The COVID-19 Pandemic: Colorado’s epidemic curve continues downward, and mask mandates drop awayFeb 14, 2022
In Colorado, county mask mandates have been largely dropped. If needed again, are we prepared to provide appropriate respiratory protection? Since November 2020, I have chaired a committee of the National Academies of Sciences, Engineering, and Medicine that was charged with developing frameworks for providing respiratory protection for workers not covered by a respiratory protection program under the authority of the Occupational Safety and Health Administration (OSHA) and also for the population-at-large. The task was formidable and addressed by a highly multidisciplinary group that included CSU faculty member John Volckens, along with members with expertise in policy, behavioral and social sciences, occupational health, pediatrics, systems thinking, industrial hygiene, local public health, and more.
Last Thursday, the report was released along with a commentary in the Journal of the American Medical Association. In more than 500 pages, it provides background on the regulatory tangles related to respiratory protection, the current state of respiratory protection for workers generally, and the near vacuum around the general public. With the goal of providing appropriate respiratory protection on a timely basis for everyone, the committee developed a systems-based approach built on key principles, including equity (see figure). The committee’s general framework extends from mask development and certification to putting devices into the hands of users, educated and trained to know how to use them. For workers covered by OSHA, the functions contained in this general systems framework are met, albeit imperfectly. For the many uncovered workers, including, for example, wildland firefighters and service workers, OSHA provides a starting point, but much capacity needs to be built if protection is to be available to uncovered workers.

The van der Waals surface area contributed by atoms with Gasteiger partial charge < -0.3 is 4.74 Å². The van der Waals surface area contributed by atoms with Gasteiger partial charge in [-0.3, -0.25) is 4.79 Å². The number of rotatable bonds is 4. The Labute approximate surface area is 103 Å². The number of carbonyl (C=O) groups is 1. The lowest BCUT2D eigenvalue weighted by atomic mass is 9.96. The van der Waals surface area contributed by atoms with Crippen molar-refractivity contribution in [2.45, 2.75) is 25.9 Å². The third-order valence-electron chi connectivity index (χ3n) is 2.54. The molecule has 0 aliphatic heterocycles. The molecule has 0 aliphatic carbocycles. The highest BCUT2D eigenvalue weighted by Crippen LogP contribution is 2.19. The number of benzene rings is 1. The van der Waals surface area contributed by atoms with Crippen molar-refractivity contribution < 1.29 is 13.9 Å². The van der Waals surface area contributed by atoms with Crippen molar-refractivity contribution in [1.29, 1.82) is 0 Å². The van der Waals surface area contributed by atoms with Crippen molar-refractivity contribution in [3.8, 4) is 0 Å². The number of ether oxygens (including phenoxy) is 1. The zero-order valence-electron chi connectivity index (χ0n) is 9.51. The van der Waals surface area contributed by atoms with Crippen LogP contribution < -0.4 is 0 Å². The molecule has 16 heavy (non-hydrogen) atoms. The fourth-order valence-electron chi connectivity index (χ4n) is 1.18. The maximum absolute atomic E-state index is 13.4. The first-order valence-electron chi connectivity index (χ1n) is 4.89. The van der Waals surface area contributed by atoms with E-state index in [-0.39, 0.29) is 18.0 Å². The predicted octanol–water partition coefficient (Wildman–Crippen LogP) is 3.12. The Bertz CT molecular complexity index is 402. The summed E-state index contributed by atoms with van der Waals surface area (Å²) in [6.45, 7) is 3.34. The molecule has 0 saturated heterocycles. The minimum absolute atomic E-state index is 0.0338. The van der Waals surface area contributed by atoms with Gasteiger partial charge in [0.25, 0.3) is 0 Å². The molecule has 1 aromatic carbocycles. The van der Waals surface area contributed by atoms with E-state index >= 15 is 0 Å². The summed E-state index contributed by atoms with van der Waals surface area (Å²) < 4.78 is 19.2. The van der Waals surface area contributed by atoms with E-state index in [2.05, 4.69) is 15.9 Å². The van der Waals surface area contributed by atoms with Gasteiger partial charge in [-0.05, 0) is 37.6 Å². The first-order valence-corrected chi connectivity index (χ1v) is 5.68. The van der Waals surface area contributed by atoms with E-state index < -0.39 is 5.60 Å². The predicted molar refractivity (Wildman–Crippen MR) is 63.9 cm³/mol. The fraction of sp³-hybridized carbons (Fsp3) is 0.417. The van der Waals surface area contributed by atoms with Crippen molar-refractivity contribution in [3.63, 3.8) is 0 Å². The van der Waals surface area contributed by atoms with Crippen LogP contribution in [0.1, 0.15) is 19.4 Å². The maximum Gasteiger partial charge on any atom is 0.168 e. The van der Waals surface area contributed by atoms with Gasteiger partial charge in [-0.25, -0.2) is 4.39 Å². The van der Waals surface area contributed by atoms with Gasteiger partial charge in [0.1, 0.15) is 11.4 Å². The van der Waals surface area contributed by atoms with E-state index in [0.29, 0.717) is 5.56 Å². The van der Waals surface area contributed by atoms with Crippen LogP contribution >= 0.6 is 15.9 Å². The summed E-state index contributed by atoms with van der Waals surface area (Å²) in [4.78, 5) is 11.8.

For the public, unlike workers, no specific governmental entity is charged with oversight for respiratory protection. As a starting point, the committee recommends that one be established within the Department of Health and Human Services. Looking across the six functions of the committee’s framework, much needs to be done. With regard to devices, there is no certification system in place, and we lack devices for young children. We need research to better understand the hazards faced and the risks posed so that we can trigger use of respiratory protection when needed. For workers and the population, ensuring an adequate supply when needed has proved to be a failure point so far in the COVID-19 pandemic. And, for both groups, approaches for providing masks and ensuring that wearers know how to use them are needed, but they must match the diversity and heterogeneity of the U.S. population.